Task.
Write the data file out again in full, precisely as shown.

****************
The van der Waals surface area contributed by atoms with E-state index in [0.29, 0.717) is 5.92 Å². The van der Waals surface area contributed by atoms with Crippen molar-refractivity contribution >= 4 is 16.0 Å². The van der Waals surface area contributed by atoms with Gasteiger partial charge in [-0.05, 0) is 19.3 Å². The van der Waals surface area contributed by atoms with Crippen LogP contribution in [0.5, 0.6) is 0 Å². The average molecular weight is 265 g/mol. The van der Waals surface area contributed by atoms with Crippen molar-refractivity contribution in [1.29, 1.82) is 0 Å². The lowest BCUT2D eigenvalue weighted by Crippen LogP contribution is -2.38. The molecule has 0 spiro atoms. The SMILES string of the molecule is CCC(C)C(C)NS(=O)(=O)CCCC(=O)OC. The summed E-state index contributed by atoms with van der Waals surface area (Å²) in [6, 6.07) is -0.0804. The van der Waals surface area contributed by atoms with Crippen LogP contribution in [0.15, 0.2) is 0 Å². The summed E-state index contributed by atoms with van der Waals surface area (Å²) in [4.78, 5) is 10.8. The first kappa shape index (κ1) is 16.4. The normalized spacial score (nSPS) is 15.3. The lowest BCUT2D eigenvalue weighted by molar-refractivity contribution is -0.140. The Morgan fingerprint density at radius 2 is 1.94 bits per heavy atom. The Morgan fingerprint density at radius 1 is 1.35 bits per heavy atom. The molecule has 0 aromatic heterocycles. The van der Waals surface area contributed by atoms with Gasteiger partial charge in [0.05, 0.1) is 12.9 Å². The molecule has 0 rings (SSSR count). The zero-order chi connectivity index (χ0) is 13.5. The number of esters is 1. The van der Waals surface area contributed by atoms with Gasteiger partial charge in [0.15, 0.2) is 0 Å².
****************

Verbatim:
The van der Waals surface area contributed by atoms with E-state index in [0.29, 0.717) is 5.92 Å². The van der Waals surface area contributed by atoms with Crippen molar-refractivity contribution >= 4 is 16.0 Å². The van der Waals surface area contributed by atoms with Gasteiger partial charge in [-0.05, 0) is 19.3 Å². The van der Waals surface area contributed by atoms with Crippen LogP contribution in [0.5, 0.6) is 0 Å². The average molecular weight is 265 g/mol. The van der Waals surface area contributed by atoms with Crippen molar-refractivity contribution in [1.29, 1.82) is 0 Å². The lowest BCUT2D eigenvalue weighted by Crippen LogP contribution is -2.38. The molecule has 0 spiro atoms. The SMILES string of the molecule is CCC(C)C(C)NS(=O)(=O)CCCC(=O)OC. The summed E-state index contributed by atoms with van der Waals surface area (Å²) in [6, 6.07) is -0.0804. The van der Waals surface area contributed by atoms with Crippen LogP contribution in [0.15, 0.2) is 0 Å². The summed E-state index contributed by atoms with van der Waals surface area (Å²) in [4.78, 5) is 10.8. The first kappa shape index (κ1) is 16.4. The normalized spacial score (nSPS) is 15.3. The lowest BCUT2D eigenvalue weighted by molar-refractivity contribution is -0.140. The Morgan fingerprint density at radius 2 is 1.94 bits per heavy atom. The Morgan fingerprint density at radius 1 is 1.35 bits per heavy atom. The molecule has 0 aromatic heterocycles. The van der Waals surface area contributed by atoms with Gasteiger partial charge in [0.05, 0.1) is 12.9 Å². The molecule has 0 rings (SSSR count). The zero-order chi connectivity index (χ0) is 13.5. The number of esters is 1. The van der Waals surface area contributed by atoms with Gasteiger partial charge in [0.15, 0.2) is 0 Å².